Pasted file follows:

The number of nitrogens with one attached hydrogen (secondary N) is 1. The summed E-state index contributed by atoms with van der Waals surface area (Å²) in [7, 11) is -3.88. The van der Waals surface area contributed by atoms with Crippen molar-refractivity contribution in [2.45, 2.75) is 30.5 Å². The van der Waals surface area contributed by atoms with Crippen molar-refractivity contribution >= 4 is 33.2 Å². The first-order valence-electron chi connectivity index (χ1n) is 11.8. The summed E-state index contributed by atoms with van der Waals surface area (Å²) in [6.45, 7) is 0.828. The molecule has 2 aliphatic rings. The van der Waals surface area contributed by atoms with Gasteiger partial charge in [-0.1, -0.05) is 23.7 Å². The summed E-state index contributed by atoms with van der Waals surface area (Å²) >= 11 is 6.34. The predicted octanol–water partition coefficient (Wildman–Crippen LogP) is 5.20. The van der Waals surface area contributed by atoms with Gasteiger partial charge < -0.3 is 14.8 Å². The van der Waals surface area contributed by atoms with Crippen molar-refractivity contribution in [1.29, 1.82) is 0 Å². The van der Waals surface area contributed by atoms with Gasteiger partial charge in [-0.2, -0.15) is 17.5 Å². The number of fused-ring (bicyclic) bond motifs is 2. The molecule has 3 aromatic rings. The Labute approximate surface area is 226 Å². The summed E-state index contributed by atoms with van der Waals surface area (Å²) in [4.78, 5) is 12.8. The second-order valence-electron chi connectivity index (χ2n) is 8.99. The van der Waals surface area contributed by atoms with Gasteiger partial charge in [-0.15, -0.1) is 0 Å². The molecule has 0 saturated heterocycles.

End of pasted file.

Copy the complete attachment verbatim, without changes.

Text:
The number of nitrogens with one attached hydrogen (secondary N) is 1. The summed E-state index contributed by atoms with van der Waals surface area (Å²) in [7, 11) is -3.88. The van der Waals surface area contributed by atoms with Crippen molar-refractivity contribution in [2.45, 2.75) is 30.5 Å². The van der Waals surface area contributed by atoms with Crippen molar-refractivity contribution >= 4 is 33.2 Å². The first-order valence-electron chi connectivity index (χ1n) is 11.8. The summed E-state index contributed by atoms with van der Waals surface area (Å²) in [6.45, 7) is 0.828. The molecule has 2 aliphatic rings. The van der Waals surface area contributed by atoms with Gasteiger partial charge in [-0.1, -0.05) is 23.7 Å². The summed E-state index contributed by atoms with van der Waals surface area (Å²) >= 11 is 6.34. The predicted octanol–water partition coefficient (Wildman–Crippen LogP) is 5.20. The van der Waals surface area contributed by atoms with Gasteiger partial charge < -0.3 is 14.8 Å². The van der Waals surface area contributed by atoms with Crippen molar-refractivity contribution in [1.29, 1.82) is 0 Å². The van der Waals surface area contributed by atoms with Gasteiger partial charge in [-0.2, -0.15) is 17.5 Å². The number of fused-ring (bicyclic) bond motifs is 2. The molecule has 3 aromatic rings. The Labute approximate surface area is 226 Å². The summed E-state index contributed by atoms with van der Waals surface area (Å²) in [4.78, 5) is 12.8. The second-order valence-electron chi connectivity index (χ2n) is 8.99. The van der Waals surface area contributed by atoms with Gasteiger partial charge in [-0.15, -0.1) is 0 Å². The molecule has 0 saturated heterocycles.